Participants were randomized to the order of testing four breads with a 1:1:1:1 allocation ratio using statistical software. The randomization sequence was sealed in an opaque envelope. Participants were blinded to the composition of breads, although there were differences in their appearance.
On test days after resting for at least 5 min, two capillary blood glucose measures were taken. Participants then consumed bread and 250 mL of water within 10 min. Postprandial blood glucose measurements were taken at 15, 30, 45, 60, 90, 120, 150, and 180 min from meal commencement. On the day preceding each test, participants were instructed to consume the same evening meal, forgo alcohol, minimize physical activity, and fast from 10:00 p.m. Routine medications, including insulin, were taken as usual.
Four wholegrain wheat flour breads were made with industrial bread-making techniques from commercially available flours and grains. Recipes were matched for macronutrients, fiber, sodium, and amount of wholegrain wheat. The only intentional difference between breads was the wholegrain milling: 100% roller-milled wholegrain flour; 50% wholegrain flour and 50% kibbled grain; 40% wholegrain flour, 30% kibbled wheat, and 30% intact grain; or 100% stone-ground wholegrain flour. For each test meal, participants were served approximately four slices, providing 1,193 ± 13 kJ of energy and 50 g of available carbohydrate determined by the residual method (6). Particle size was measured by sieve analysis (7) using five sieves from 150 to 1,680 μm. On three further occasions under the same conditions, participants consumed 50 g glucose in 250 mL water.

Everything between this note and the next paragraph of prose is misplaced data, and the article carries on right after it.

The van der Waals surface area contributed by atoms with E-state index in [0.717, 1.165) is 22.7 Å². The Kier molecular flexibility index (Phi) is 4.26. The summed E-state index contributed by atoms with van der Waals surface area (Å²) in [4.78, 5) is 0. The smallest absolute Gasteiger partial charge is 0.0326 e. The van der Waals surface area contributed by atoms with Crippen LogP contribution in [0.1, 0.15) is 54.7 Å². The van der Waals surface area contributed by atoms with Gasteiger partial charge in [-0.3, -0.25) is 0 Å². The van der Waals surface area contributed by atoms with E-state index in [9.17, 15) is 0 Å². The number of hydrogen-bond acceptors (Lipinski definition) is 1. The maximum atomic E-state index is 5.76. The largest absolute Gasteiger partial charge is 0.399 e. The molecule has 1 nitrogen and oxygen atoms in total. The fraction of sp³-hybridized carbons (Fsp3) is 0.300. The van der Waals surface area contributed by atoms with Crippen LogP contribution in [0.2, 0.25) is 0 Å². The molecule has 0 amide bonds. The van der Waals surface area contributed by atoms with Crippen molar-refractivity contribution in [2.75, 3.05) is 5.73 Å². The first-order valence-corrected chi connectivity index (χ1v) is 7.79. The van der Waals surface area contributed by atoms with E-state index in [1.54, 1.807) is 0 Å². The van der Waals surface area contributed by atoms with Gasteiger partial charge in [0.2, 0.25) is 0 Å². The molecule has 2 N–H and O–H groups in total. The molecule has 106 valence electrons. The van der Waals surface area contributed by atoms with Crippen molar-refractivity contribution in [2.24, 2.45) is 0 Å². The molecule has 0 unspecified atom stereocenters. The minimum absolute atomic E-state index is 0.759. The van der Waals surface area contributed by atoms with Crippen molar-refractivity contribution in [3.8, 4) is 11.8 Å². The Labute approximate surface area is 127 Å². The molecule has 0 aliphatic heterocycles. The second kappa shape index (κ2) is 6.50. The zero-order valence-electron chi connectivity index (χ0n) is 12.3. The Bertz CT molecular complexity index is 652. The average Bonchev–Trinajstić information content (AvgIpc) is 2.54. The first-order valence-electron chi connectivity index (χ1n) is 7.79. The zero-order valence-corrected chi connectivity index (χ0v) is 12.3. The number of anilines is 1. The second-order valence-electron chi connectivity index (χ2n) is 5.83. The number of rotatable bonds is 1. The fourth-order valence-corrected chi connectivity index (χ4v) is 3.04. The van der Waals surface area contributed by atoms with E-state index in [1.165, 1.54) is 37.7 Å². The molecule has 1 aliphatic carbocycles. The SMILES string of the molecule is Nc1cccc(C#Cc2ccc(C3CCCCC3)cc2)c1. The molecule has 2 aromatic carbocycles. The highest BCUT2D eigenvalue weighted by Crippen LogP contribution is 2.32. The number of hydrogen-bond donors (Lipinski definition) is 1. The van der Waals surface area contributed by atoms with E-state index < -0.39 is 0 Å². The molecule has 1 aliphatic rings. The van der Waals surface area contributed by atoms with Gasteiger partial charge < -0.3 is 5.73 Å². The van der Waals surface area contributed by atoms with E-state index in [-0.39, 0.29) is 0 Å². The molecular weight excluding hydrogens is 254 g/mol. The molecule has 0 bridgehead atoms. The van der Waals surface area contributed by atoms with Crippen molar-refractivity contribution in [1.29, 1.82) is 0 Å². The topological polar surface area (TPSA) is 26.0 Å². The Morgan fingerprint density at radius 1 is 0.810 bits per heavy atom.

We based our sample size of 14 adults on a power calculation with an α of 0.05 and power of 0.80 to detect a between–wholegrain bread difference in the primary outcome variable, a 30% difference in postprandial glycemia. Incremental area under the blood glucose curve (iAUC) was calculated over 3 h with the trapezoidal method ignoring the area below the baseline (8). We considered a linear trend using median particle size and postprandial glucose variables in a random-effects mixed model that included terms for intervention order and fasting blood glucose. Data are expressed as mean ± SD or, when comparing between breads, as an effect size standardized to the SD with 95% CIs. The author responsible for statistical analyses was not involved in data collection and blinded to the interventions. Analysis was performed using Stata 15 (StataCorp, College Station, TX).